Magic Mike – Tastefully Done

There are two types of audience for the male strippers movie Magic Mike, I think.  The ones who like to stare at men’s near naked body down to their bare butts.  Or men who bring their girlfriends or wives to watch this film hoping to get them horny.  I, on the record, have vehemently said no to this movie.  But Cynthia insisted and kept on saying the magic word ‘Magic Mike’ every morning.  Magic Mike, Magic Mike, Magic Mike.  I gave in, on the condition that my buddy TK would agree to watch a male strippers show.  It was almost a flawless plan.  No way he would agree to it.  Except, TK had no idea what Magic Mike was and eagerly said yes, a tad too fast on Whatsapp.  The rest was history.

In the opening sense, when the perfectly oiled body of Matthew McConaughey came on stage and danced in front of a house full of cheering girl and as he slowly peeled away pieces of his costume one by one leaving only the – I presume – buffed up crotch garment on, I almost fainted.  STOP, right there!  Fortunately he left that essential piece of clothes on, like Adam and Eve and the hanging green leaves.

To my surprise, I enjoyed watching Magic Mike.  The story is original.  McConaughey plays Dallas who runs a male strip club.  One day, Mike (Channing Tatum) introduces Adam, a 19 years old teenage heartthrob played by Alex Pettyfer to the business.  Dallas dubs Adam as The Kid and Adam is an immediate success.  Money, women, and a sense of freedom – to a slacker like Adam who has thrown away his football scholarship, this new lifestyle is irresistible.  I can sense that Mike can see a younger version of him in Adam whenever he looks at Adam.

Meanwhile, there is another side of Mike who sees being a male stripper is only a mean to an end.  But to what end?  It is one man’s journey to finding his worth.  Meeting Adam’s sister  Brooke (Cody Horn) may have awaken something within him.  Dallas’s club is going big hitting Miami.  Adam being the new kid in the block has now become Dallas’s new favorite threatening Mike as Dallas’s right hand man.  What is Mike going to do?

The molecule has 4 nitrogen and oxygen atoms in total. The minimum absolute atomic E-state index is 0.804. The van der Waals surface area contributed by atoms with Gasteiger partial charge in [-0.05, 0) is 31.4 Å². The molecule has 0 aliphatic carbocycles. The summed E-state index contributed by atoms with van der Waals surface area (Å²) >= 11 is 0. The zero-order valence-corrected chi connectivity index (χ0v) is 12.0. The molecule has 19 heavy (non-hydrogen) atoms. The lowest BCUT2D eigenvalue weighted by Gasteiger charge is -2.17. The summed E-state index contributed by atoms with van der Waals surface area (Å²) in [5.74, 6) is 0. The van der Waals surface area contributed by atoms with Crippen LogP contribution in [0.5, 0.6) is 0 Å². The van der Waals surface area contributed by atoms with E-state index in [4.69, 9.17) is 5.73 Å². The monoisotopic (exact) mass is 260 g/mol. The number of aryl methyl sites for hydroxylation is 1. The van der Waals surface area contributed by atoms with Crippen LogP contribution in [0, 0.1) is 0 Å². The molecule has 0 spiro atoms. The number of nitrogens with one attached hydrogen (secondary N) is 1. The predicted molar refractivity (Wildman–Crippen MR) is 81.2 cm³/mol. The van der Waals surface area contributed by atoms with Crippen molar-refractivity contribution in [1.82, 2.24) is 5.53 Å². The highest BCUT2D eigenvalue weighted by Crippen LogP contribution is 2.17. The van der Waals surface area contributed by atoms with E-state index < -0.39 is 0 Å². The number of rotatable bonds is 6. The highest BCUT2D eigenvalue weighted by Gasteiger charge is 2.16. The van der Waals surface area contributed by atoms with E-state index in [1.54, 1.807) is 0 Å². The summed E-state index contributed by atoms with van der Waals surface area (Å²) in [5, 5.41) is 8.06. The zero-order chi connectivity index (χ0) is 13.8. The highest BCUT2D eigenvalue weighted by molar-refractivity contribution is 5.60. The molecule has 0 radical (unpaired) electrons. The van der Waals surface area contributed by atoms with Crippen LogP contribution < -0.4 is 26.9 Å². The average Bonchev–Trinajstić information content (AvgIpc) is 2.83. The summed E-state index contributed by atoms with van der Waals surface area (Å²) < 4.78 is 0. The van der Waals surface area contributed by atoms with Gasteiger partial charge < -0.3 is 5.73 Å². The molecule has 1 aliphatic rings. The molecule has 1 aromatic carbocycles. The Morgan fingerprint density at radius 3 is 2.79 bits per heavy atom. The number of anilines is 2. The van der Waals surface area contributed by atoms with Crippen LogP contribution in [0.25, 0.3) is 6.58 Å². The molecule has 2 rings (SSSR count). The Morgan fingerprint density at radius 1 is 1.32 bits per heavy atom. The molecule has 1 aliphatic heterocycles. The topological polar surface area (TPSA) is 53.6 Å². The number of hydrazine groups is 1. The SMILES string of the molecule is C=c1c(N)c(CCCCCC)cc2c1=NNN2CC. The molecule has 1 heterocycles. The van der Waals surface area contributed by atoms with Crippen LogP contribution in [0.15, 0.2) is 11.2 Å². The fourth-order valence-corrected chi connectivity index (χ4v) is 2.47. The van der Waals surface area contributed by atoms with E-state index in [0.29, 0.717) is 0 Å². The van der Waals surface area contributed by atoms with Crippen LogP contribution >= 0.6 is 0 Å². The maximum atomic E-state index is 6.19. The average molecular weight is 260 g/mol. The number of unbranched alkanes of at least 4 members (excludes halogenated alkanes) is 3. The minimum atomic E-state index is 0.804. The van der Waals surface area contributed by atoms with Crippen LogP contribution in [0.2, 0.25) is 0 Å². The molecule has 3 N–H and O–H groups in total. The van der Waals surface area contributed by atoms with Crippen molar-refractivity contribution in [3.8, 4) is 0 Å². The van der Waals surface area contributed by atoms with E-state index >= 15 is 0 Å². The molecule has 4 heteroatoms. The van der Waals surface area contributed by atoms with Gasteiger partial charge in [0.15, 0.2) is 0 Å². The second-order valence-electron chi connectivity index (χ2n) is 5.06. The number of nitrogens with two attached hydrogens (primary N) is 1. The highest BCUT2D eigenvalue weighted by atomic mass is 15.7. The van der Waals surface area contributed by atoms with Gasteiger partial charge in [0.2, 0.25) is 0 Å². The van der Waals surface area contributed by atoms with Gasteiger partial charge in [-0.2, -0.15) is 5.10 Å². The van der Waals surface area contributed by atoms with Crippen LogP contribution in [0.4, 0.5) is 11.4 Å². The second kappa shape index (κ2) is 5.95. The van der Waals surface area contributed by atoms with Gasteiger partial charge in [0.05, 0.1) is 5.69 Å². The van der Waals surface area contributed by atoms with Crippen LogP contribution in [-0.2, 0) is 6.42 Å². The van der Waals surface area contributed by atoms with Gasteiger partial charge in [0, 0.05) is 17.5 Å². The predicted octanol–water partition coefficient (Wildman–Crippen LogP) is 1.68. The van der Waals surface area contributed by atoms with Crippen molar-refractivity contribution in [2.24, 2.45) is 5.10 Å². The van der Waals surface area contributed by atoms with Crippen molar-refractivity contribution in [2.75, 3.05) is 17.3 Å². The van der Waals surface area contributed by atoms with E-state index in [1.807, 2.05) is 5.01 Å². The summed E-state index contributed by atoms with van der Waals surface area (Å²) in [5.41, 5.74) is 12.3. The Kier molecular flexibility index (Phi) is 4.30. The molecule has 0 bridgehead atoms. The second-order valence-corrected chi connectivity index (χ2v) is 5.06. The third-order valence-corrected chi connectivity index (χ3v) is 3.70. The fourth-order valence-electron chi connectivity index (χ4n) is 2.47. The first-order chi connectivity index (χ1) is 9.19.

Channing Tatum plays a charming character.  Not only on stage, but also off the stage.  I know he can dance.  It is good to see that he can act convincingly as well.  I also happen to enjoy Cody Horn’s acting.  So innocent and pure.  Matthew McConaughey has a commanding presence that is a major contributor to the theme of this show.  There is a lot of entertainment on stage.  Some of the dance sequences are hilarious.  There are a fair bit of sex scenes too.  But like the stripping act, they are tastefully done.  Magic Mike is way more than stripping.  You would end up liking every single characters, like I do.  I also like how the filmmakers handle the film’s ending.

Now, if there was a film called Magic Maggie with female strippers and all, I wonder how that would work out.

The Lincoln Lawyer – Now, That Lawyer Has Style

I am usually not a big fan of crime movies that involves lawyers.  I don’t even watch CSI on TV.  Lately, or rather for the longest history in time, TK and Cynthia are pretty much in sync when it comes down to the choice of movie.  So when they picked “The Lincoln Lawyer”, I tugged along.

Matthew McConaughey plays a criminal defense attorney who drives a Lincoln with a number plate NTGUILTY.  Does he believe that his clients are innocent?  Does he merely go through the justice process and make sure that his clients get the best of it?  Or does he negotiate settlement for his presumed innocence clients thinking that most probably, that is what they deserve?  In the movie, Matthew is well networked with either side of the law and that seems to have made him one effective lawyer.  Even a cool one.  The story is pretty straightforward, a good one no doubt.  While I do not practice law – and I often wonder what if I do – this movie got me thinking about work in general.

At work, I facilitate a process.  Internal “clients” would come to me with work requests and we have to work together, package the ideas up, and present them to the management team as business cases.  If these cases are not being shot down, it is a green light to move ahead to the next stage.  Some cases go into KIV mode.  Others get thrown out of the window.  Not all the approved cases get everything they have asked for.  At times, we have to settle for less.  And hence, I do rounds and rounds of negotiations on behalf on my internal “clients”.  Having good networks from all sorts of sources aids the process, of course.  I have colleagues who more often than not form their opinions on these requests that affect their actions.  This is not wrong, I suppose, although in our job scope, we are not here to judge the cases.  We push these cases through a process that presents them in the best possible light.  I, for one, am trying very hard to be impartial to whether some of these ideas deserve a hearing or what they ask for.  Sure, looking back, there are cases whereby I wish I had not given away hope before they have a chance to go through the proper process.  But I am only human, still learning my way.  In that sense, I can relate to some aspects of “The Lincoln Lawyer”.